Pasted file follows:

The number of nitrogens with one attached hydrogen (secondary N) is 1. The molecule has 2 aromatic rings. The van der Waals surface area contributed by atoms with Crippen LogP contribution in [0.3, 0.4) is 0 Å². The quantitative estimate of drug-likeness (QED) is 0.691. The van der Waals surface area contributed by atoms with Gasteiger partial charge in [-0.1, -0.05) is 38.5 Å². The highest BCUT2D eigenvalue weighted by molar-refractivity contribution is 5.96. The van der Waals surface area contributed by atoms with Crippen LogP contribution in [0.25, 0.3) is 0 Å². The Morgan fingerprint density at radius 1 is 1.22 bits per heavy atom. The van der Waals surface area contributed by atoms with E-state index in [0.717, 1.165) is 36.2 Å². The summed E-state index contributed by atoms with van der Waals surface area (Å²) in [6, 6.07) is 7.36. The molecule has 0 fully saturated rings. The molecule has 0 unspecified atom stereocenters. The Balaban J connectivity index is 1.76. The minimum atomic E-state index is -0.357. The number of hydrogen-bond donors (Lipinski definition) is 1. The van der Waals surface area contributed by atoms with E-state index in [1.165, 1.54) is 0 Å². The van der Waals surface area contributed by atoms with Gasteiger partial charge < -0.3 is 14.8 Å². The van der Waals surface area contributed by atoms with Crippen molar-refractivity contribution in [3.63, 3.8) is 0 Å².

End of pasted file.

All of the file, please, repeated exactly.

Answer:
The number of nitrogens with one attached hydrogen (secondary N) is 1. The molecule has 2 aromatic rings. The van der Waals surface area contributed by atoms with Crippen LogP contribution in [0.3, 0.4) is 0 Å². The quantitative estimate of drug-likeness (QED) is 0.691. The van der Waals surface area contributed by atoms with Gasteiger partial charge in [-0.1, -0.05) is 38.5 Å². The highest BCUT2D eigenvalue weighted by molar-refractivity contribution is 5.96. The van der Waals surface area contributed by atoms with Crippen LogP contribution in [0.25, 0.3) is 0 Å². The Morgan fingerprint density at radius 1 is 1.22 bits per heavy atom. The van der Waals surface area contributed by atoms with E-state index in [0.717, 1.165) is 36.2 Å². The summed E-state index contributed by atoms with van der Waals surface area (Å²) in [6, 6.07) is 7.36. The molecule has 0 fully saturated rings. The molecule has 0 unspecified atom stereocenters. The Balaban J connectivity index is 1.76. The minimum atomic E-state index is -0.357. The number of hydrogen-bond donors (Lipinski definition) is 1. The van der Waals surface area contributed by atoms with E-state index in [1.165, 1.54) is 0 Å². The van der Waals surface area contributed by atoms with Gasteiger partial charge < -0.3 is 14.8 Å². The van der Waals surface area contributed by atoms with Crippen molar-refractivity contribution in [3.63, 3.8) is 0 Å².